The Glass Class at the Augmented World Expo 2014

I attended “The Glass Class” with leaders Mark Billinghurst of HITLabs (Human/Computer Interface Technology), Rob Lindeman of HIVE (Human Interactions in Virtual Enviroments) Labs, Det Ansinn of BrickSimple, and Jenny Murphy, a Developer Advocate at Google focused on Google Glass and wearable technology. Short bios on the panelists are below this article.

I learned A LOT about Google Glass, what to do/not to do when developing for it, the APIs to develop Glass apps with, and the many 3rd party apps that integrate with Glass. Below is a photo of the panelists:

The Glass Class Panelists

The Glass Class Panelists

I have a couple of #throughglass short movie clips from the class (amateur quality, I guess I was too excited about what I was learning when I told Glass to “record a video”! But I’ll share them with you here.

The first two videos demonstrate the incredible uses of Glass in the medical field, being used TODAY. I don’t know if you know this, but I work with MARC (Medical Automated Research Center) with Dr. Don Nagy, CEO of MARC directly, and indirectly with Robin A. Felder, PhD, author of the newsletter for “Medical Automation: Healthcare in the Future“. Specifically, I’m working with Dr. Nagy consulting him on Glass in clinical labs, and have had fun driving VGo robots across the country! So my background in pre-med naturally lends to a passion of using technology to help the medical field.

Here’s the first (amateur) video on the amazing benefits of using Glass for first responders to a medical trauma:

Here is another hugely beneficial of using Glass in operating rooms:

Here is my first attempt at driving VGo robots from CA to VA:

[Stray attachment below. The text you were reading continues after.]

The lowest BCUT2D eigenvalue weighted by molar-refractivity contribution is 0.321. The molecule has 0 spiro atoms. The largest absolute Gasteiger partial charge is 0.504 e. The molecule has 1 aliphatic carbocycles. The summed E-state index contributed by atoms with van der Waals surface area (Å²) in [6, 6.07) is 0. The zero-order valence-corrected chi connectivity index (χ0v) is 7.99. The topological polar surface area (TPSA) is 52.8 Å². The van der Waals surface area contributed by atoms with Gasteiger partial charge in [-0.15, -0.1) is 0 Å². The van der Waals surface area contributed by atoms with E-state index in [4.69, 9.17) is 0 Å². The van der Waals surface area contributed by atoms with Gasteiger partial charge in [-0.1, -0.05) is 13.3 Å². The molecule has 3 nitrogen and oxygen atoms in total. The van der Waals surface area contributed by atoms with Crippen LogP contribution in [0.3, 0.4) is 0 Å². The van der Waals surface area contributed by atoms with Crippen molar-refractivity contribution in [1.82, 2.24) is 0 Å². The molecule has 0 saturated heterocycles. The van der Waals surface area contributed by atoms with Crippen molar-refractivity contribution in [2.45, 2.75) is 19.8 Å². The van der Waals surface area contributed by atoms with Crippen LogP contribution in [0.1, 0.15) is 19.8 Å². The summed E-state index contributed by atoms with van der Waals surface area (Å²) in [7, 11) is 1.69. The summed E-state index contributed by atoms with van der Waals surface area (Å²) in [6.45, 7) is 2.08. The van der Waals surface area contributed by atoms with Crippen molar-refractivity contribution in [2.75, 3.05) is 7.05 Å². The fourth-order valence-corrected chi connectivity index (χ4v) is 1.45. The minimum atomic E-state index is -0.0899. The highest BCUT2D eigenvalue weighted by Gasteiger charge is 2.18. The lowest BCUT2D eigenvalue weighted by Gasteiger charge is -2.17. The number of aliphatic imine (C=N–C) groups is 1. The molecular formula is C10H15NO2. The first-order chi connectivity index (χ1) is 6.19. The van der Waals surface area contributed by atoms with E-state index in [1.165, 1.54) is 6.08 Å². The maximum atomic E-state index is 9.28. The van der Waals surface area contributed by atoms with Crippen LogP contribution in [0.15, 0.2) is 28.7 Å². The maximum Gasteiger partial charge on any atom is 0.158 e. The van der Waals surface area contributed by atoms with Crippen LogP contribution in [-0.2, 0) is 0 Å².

Lastly, I “think” this guy was driving this robocopter #throughglass, although everyone in the class was so interested that I never got to see who the operator was, but it’s cool anyway:

I’ll continue this post with more details after I return from Google I/O – my first time! – late next week. Stay tuned!

Prof. Billinghurst has a wealth of knowledge and expertise in human computer interface technology, particularly in the area of Augmented Reality (the overlay of three-dimensional images on the real world). In 2002, the former HIT Lab US Research Associate completed his PhD in Electrical Engineering, at the University of Washington, under the supervision of Professor Thomas Furness III. As part of the research for his thesis titled Shared Space: Exploration in Collaborative Augmented Reality, Prof. Billinghurst invented the Magic Book – an animated children’s book that comes to life when viewed through the lightweight head-mounted display (HMD). Not surprisingly, Prof. Billinghurst has achieved several accolades in recent years for his contribution to Human Interface Technology research. He was awarded a Discover Magazine Award in 2001, for Entertainment for creating the Magic Book technology. He was selected as one of eight leading New Zealand innovators and entrepreneurs to be showcased at the Carter Holt Harvey New Zealand Innovation Pavilion at the America’s Cup Village from November 2002 until March 2003. In 2004 he was nominated for a prestigious World Technology Network (WTN) World Technology Award in the education category and in 2005 he was appointed to the New Zealand Government’s Growth and Innovation Advisory Board. Originally educated in New Zealand, Prof. Billinghurst is a two-time graduate of Waikato University where he completed a BCMS (Bachelor of Computing and Mathematical Science)(first class honours) in 1990 and a Master of Philosophy (Applied Mathematics & Physics) in 1992.